Depends on how it’s made
It depends on the fuel used to drive the conversion process — according to a new study:
In particular, greenhouse gas emission impacts can vary significantly — from a 3% increase if coal is the process fuel to a 52% reduction if wood chips are used.
These results come from the energy life-cycle wizards of Argonne Lab, who have published a new study, "Life-cycle energy and greenhouse gas emission impacts of different corn ethanol plant types," in the open-access Environmental Research Letters.
Here is a figure showing "well-to-wheels greenhouse gas emission changes by fuel ethanol relative to gasoline":
The greenhouse gas benefit from most corn ethanol is modest at best unless the energy source is biomass such as wood chips. And other studies have found no climate benefit from corn ethanol.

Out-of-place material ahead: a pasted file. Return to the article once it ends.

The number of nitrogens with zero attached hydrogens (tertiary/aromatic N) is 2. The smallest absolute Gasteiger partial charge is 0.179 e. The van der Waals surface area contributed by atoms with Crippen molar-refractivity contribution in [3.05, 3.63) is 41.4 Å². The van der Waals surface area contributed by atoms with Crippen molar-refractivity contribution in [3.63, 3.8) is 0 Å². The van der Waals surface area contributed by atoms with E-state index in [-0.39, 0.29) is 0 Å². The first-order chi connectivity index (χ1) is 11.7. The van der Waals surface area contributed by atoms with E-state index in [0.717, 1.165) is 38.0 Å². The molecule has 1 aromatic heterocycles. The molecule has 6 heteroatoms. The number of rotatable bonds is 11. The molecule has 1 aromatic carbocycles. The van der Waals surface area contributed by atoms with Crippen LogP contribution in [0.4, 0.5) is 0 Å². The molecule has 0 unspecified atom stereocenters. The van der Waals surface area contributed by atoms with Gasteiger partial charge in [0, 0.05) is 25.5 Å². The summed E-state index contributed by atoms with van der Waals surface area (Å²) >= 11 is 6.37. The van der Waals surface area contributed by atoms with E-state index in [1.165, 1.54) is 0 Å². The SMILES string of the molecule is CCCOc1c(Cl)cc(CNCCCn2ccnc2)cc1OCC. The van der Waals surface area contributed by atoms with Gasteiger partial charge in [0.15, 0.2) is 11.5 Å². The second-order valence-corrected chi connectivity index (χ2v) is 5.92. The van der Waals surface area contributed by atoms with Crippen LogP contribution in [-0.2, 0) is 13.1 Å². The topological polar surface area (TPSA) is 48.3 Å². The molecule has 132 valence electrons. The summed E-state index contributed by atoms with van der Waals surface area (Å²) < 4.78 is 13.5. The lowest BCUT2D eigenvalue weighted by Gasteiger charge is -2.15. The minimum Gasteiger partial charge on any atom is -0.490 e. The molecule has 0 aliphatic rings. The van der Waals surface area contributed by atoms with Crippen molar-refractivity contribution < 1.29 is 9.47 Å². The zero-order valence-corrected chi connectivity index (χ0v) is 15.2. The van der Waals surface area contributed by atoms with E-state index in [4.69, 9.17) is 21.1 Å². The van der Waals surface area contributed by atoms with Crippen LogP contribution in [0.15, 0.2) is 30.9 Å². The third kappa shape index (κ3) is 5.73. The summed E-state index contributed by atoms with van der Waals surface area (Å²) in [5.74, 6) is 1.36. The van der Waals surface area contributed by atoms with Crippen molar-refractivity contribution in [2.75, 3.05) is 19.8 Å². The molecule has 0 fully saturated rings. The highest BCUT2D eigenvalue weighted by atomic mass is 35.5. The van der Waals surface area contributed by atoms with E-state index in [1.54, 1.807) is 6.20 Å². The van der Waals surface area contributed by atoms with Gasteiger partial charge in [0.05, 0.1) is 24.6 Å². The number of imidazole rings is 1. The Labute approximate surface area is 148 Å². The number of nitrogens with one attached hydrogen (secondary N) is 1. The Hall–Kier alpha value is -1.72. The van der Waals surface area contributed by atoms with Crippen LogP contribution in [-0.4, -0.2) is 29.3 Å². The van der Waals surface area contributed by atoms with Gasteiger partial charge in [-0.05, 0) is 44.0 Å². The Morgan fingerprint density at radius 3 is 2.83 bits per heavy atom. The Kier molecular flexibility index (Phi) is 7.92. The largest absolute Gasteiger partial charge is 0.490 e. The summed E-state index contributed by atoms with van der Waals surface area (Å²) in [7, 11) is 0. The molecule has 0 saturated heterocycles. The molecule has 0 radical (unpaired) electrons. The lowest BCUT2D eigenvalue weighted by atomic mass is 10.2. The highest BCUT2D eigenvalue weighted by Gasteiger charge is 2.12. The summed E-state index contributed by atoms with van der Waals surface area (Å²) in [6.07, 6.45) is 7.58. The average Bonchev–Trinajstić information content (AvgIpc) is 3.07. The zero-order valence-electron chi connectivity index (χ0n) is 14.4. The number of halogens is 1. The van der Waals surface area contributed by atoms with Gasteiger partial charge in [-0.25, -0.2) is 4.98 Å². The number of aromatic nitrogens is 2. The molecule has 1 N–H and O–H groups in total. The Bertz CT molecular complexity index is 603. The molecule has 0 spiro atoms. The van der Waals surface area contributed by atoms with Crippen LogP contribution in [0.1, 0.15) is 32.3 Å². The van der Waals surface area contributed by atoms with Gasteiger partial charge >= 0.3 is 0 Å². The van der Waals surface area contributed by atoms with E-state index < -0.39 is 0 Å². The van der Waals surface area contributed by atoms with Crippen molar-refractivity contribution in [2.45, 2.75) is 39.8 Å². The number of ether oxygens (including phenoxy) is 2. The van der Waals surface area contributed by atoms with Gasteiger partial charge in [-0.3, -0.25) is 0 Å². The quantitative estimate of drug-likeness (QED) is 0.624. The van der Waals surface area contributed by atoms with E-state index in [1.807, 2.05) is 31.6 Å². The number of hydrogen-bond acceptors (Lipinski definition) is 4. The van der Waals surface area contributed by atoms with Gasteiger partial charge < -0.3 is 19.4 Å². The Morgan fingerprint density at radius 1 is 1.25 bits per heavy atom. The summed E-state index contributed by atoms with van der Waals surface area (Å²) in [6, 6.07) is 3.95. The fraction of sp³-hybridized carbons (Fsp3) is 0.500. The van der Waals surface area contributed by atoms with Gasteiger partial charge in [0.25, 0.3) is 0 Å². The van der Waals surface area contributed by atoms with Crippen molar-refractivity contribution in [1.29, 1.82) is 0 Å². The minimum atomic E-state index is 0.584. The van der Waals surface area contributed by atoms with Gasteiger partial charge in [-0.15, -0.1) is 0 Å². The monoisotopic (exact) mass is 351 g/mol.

Thus, corn ethanol should not be viewed as a major climate solution because its ultimate supply is limited and its climate benefit small or nonexistent. Its main role should be as a transition fuel to the Holy Grail of biofuels — cellulosic ethanol, which reduces total greenhouse gas emissions a whopping 86 percent relative to gasoline and which is potentially available in abundance.